Hoffman & Gordan both win DST Spark Seed Grants
DUKE ANNOUNCES WINNERS OF THE 2022 DST SPARK SEED GRANTS
Nine early- to mid-career faculty from across campus and the School of Medicine are recognized for pursuing new directions and ideas to enhance novel research and scholarship at Duke. The Office for Research and Innovation has awarded funding to nine best-in-class projects for the inaugural Duke Science and Technology (DST) Spark Seed Grant program. This year’s winners include early- to mid-career faculty from across campus and the School of Medicine who were selected from a pool of 52 finalists for delivering innovative and creative ideas in pursuit of new directions and the enhancement of research and scholarship at Duke.
“As new scientific discoveries and breakthroughs continue to surface at Duke, we’re excited by the novel ideas that our faculty have for tackling the world’s most pressing challenges through research” said Jenny Lodge, Duke’s vice president for Research & Innovation. “The proposals of this year’s DST Spark Seed Grants winners embody how research can improve lives — and we look forward to each PI’s accomplishments over the next year.”
Project: Enabling Unbiased Discovery of Force-Sensitive Protein-Protein Interactions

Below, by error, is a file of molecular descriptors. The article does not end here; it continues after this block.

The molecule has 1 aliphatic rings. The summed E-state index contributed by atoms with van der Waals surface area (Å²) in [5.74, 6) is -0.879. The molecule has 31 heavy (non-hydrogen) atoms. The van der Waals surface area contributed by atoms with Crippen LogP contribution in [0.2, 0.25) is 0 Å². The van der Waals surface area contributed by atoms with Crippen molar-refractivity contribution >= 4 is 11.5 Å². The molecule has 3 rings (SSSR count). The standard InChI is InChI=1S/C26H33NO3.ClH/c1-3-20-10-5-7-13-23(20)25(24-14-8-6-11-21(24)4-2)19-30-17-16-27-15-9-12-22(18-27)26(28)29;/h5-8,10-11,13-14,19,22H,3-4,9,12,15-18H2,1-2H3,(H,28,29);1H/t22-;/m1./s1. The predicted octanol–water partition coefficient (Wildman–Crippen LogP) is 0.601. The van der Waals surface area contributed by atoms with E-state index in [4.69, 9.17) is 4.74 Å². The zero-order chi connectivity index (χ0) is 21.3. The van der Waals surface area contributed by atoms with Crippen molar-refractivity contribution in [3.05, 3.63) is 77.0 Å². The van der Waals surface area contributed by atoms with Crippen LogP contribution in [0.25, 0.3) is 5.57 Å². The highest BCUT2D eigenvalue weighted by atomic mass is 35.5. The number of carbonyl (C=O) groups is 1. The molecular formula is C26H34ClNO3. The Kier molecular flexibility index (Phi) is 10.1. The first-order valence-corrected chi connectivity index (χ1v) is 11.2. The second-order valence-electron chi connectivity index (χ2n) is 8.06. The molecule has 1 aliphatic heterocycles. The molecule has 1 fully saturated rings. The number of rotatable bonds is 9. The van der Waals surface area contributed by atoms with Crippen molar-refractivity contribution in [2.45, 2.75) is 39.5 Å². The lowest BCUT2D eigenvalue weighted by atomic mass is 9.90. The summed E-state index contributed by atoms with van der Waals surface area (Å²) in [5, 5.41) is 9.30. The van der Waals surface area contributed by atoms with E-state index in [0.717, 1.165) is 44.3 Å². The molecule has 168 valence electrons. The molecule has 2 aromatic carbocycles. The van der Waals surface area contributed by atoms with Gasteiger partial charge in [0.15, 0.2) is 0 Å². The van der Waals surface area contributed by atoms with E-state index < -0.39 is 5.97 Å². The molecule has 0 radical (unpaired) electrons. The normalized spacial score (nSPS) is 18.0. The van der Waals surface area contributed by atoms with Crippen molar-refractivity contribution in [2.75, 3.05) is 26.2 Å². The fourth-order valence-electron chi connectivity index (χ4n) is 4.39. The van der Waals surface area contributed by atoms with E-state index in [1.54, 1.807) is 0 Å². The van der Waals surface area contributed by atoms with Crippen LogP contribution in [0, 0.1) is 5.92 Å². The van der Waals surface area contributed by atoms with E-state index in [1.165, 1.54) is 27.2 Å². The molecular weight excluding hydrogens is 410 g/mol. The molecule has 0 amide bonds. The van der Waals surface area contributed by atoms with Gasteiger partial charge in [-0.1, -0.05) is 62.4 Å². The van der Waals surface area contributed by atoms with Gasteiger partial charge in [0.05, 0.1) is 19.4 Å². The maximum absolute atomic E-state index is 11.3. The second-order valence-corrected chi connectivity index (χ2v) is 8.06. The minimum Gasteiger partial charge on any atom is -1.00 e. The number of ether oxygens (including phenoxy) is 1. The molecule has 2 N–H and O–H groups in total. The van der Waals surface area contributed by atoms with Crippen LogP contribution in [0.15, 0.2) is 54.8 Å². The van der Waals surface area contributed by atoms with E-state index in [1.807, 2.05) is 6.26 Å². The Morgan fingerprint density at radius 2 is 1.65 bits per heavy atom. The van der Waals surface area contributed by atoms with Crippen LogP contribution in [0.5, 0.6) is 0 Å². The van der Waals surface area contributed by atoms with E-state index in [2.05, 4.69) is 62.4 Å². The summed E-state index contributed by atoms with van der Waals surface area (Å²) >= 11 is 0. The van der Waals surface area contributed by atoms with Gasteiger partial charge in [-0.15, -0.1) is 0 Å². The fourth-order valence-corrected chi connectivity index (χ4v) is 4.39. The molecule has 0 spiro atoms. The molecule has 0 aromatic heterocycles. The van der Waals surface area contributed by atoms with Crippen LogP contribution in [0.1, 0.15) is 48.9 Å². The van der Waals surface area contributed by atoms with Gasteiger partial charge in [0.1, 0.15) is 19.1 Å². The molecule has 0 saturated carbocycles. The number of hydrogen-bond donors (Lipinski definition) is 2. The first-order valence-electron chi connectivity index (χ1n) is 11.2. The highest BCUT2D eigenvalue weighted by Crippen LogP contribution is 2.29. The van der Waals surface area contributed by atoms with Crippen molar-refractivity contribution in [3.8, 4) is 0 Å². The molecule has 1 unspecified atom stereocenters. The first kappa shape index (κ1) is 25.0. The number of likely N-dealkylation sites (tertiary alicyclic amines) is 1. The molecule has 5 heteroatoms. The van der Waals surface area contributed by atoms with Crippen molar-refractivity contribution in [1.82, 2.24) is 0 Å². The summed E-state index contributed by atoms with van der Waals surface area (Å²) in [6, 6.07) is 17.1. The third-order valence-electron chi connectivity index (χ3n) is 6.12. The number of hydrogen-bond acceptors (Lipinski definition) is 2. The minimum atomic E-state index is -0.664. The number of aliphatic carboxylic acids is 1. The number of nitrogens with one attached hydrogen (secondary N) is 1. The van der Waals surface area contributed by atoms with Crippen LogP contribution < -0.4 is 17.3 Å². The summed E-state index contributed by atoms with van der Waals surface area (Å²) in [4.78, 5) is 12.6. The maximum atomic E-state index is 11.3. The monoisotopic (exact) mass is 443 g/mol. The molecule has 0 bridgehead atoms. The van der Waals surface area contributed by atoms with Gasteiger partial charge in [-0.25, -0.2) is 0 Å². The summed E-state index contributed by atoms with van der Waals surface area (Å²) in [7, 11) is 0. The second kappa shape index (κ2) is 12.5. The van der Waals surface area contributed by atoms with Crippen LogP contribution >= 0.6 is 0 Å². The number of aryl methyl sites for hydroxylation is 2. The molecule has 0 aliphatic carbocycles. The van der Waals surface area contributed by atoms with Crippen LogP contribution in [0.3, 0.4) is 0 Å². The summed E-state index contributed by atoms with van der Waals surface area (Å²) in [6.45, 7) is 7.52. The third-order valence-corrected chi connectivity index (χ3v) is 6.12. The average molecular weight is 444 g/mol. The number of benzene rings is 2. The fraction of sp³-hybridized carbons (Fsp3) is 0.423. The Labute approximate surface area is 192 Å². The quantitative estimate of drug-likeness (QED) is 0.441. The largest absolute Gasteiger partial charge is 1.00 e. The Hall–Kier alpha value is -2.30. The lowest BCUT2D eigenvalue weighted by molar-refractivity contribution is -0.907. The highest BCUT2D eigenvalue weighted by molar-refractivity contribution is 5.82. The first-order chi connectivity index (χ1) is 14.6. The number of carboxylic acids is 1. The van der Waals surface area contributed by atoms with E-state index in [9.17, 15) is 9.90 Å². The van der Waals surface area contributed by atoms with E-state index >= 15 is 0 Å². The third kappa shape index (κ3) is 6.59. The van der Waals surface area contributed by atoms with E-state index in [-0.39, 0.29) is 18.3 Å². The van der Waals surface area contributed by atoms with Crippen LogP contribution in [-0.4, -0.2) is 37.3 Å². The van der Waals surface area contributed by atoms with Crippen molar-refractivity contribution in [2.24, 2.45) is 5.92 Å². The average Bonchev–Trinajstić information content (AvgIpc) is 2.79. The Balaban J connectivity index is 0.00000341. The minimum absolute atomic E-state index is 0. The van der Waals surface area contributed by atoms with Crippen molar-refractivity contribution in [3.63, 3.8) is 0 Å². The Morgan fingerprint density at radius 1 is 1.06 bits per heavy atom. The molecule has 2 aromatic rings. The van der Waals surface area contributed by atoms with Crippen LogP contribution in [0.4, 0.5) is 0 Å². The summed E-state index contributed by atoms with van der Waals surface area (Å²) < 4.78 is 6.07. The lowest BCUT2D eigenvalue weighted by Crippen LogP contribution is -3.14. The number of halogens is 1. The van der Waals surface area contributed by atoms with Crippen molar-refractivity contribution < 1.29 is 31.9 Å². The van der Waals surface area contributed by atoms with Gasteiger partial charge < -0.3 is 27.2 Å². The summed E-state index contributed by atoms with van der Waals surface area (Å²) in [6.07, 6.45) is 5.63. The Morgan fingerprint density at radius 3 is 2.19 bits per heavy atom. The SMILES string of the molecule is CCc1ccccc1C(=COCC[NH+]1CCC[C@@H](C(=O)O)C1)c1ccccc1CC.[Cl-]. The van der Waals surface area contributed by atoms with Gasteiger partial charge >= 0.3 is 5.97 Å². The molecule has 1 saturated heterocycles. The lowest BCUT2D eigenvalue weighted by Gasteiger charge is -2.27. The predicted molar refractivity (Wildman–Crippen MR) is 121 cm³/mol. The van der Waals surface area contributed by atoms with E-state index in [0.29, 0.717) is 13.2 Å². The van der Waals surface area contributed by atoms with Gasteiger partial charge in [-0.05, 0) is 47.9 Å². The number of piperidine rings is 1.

PI: Brenton Hoffman, James L. and Elizabeth M. Vincent Associate Professor of Biomedical Engineering
Brenton Hoffman studies how the cells of the body respond to getting squished or stretched. His team has developed a variety of sensors that measure, on a molecular level, the effect of such forces on specific proteins and their function in living cells. But proteins rarely act alone. With support from a DST Spark Seed Grant, he plans to create technologies that will make it possible, for the first time, to understand how mechanical forces influence the networks of proteins that team up in the molecular machinery of the cell. Hoffman says the work could lead to new treatments for conditions such as cancer and heart disease.
BIOSTATISTICS AND BIOINFORMATICS
Project: Using Deep Learning To Train a Single-molecule DNA Sequencer to Accurately Identify DNA Lesions
PI: Raluca Gordan, Associate Professor of Biostatistics & Bioinformatics, Computer Science, and Molecular Genetics and Microbiology
Raluca Gordan is developing machine learning techniques for sequencing damaged DNA, which standard DNA sequencing technologies can’t handle. She hopes to use these techniques to better understand how proteins bind to damaged sites within the human genome and inhibit their repair, and whether this binding process gives rise to mutations that can lead to diseases such as cancer.